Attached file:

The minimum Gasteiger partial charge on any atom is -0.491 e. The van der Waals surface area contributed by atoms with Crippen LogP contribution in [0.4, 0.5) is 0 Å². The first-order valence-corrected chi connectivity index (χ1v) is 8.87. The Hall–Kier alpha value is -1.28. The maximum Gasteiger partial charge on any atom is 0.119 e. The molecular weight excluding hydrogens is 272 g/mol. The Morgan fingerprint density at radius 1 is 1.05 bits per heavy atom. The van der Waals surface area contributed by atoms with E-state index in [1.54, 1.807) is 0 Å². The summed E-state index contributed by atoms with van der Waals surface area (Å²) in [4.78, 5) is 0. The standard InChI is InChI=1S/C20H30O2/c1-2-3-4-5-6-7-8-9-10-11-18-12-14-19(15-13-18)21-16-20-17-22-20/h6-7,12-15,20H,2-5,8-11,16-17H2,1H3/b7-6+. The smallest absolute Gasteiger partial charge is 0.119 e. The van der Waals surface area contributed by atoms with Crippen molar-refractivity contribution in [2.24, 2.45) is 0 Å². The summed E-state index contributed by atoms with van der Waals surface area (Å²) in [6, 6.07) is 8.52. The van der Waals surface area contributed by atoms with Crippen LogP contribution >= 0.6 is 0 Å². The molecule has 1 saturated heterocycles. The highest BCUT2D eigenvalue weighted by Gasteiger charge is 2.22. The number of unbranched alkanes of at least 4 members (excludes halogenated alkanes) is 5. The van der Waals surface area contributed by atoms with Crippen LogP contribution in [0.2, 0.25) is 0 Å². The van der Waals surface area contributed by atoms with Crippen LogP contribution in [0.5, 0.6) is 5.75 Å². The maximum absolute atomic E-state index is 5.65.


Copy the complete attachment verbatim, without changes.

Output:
The minimum Gasteiger partial charge on any atom is -0.491 e. The van der Waals surface area contributed by atoms with Crippen LogP contribution in [0.4, 0.5) is 0 Å². The first-order valence-corrected chi connectivity index (χ1v) is 8.87. The Hall–Kier alpha value is -1.28. The maximum Gasteiger partial charge on any atom is 0.119 e. The molecular weight excluding hydrogens is 272 g/mol. The Morgan fingerprint density at radius 1 is 1.05 bits per heavy atom. The van der Waals surface area contributed by atoms with E-state index in [1.54, 1.807) is 0 Å². The summed E-state index contributed by atoms with van der Waals surface area (Å²) in [4.78, 5) is 0. The standard InChI is InChI=1S/C20H30O2/c1-2-3-4-5-6-7-8-9-10-11-18-12-14-19(15-13-18)21-16-20-17-22-20/h6-7,12-15,20H,2-5,8-11,16-17H2,1H3/b7-6+. The smallest absolute Gasteiger partial charge is 0.119 e. The van der Waals surface area contributed by atoms with Crippen molar-refractivity contribution in [2.24, 2.45) is 0 Å². The summed E-state index contributed by atoms with van der Waals surface area (Å²) in [6, 6.07) is 8.52. The van der Waals surface area contributed by atoms with Crippen LogP contribution >= 0.6 is 0 Å². The molecule has 1 saturated heterocycles. The highest BCUT2D eigenvalue weighted by Gasteiger charge is 2.22. The number of unbranched alkanes of at least 4 members (excludes halogenated alkanes) is 5. The van der Waals surface area contributed by atoms with Crippen LogP contribution in [0.2, 0.25) is 0 Å². The van der Waals surface area contributed by atoms with Crippen LogP contribution in [0.5, 0.6) is 5.75 Å². The maximum absolute atomic E-state index is 5.65.